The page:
But since I’m stuck with trickle charging at home, I’m forced to stick my neck out at a local Level 3 pay-per-use charger in Montpelier. Vermont is a state known for being eco-friendly, but I only found two Level 3 chargers in its capital. Each is limited to one hour of charge time, which provides about 75 percent of the total charge—or about 240 miles of range—with the Lightning’s optional 320 mile long range battery. According to local etiquette, you’re forced to sit in your vehicle while it’s charging, or you get a nasty record of getting stuck under the wipers on your way back. (Ask me how I know.) There’s always someone else waiting to use the charger, and many times I’m asked how far I’ll be going, implying that if I’m only going a short distance, their charging needs trump mine. I suspect the Lightning probably needs a few years of dents and scratches as well as mud that hasn’t been washed in a long time to convey that “you better not bother me” vibe.
Troubled Crane Reach
My charging woes would be solved if I bought a Lightning, considering that the long range includes an 80 amp charger. But a second major problem is endemic to any vehicle that regularly hooks up heavy trailers: greatly reduced reach when towing. Depending on the load, this is generally estimated as a 50 percent reduction. Therefore, in theory, a fully charged Lightning should have a range of about 160 miles when towed. We withdraw a lot of agricultural goods.
One of our regular destinations is a slaughterhouse 61 miles away in the Northeastern Kingdom of Vermont, right near the Quebec border. I had a slaughter date during my time with the Lightning, so I hitched up our 2,350 pound stock trailer and loaded two hogs and a lamb into the trailer, totaling about 3,050 pounds. We started with 92 percent load, so even with the reduced range of 50 percent, I should be able to drive around and still have 10.5 miles left.
Despite the concerns about range, I really liked how the Lightning didn’t seem to notice I had a trailer attached. Our F-150 was lagging behind on fuel when towing, and I needed to adjust my driving style and expectations. The Lightning and its instant 775 pound-feet of torque don’t seem to register any weight at all. And when I got to the slaughterhouse, I had 54 percent battery charge remaining, enough for 74 miles. Right on target.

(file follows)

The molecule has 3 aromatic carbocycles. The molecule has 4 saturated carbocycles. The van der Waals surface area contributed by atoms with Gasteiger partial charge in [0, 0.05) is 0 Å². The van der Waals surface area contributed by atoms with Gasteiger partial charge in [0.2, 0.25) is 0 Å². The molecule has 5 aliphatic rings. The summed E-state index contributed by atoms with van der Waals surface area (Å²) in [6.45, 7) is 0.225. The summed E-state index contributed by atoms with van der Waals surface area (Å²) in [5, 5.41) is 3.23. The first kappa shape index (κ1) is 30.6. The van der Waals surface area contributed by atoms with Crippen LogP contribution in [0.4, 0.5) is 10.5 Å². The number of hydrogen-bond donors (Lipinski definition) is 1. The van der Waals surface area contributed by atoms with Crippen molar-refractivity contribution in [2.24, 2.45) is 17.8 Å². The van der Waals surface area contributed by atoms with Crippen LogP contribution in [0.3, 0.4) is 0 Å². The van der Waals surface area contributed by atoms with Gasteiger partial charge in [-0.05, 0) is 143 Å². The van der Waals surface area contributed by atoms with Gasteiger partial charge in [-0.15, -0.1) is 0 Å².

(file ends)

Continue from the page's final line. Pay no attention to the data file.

I had some errands to run on my way home, so 25 miles from home I had 27 miles left. I might succeed, I thought, but if I fail, I’m looking at an expensive crane and likely hours of waiting in the cold for a tow truck. Fortunately, there was one charger on the way home, at the Ford dealership, and the parking lot was empty so I could pull the charger without removing the trailer. I’ve never seen a pull-through EV charger, but this is the next best thing. Hopefully, as a network of high-speed chargers is built (the government is funding 500,000 new chargers in 35 states), there will be plenty of hot spots for trucks with trailers — and the inevitable big EVs, like Mercedes’ upcoming eSprinter.
I hope that by the time I can actually order an Illumination and build it and ship it, Ford and the world’s EV engineers may have improved the battery or its efficiency, so range while towing isn’t such a big deal anymore.
The Price of That Sticker
However, there will still be another big problem. Farming is barely profitable, and my sample Lightning has an MSRP of $89,214, about $30,000 more than our gas version. And the price of Lightning continues to rise. That’s a lot of meat. In our case, literally.
It’s fun to be the fastest farmer in Washington County. But I’d rather not be the most broke either.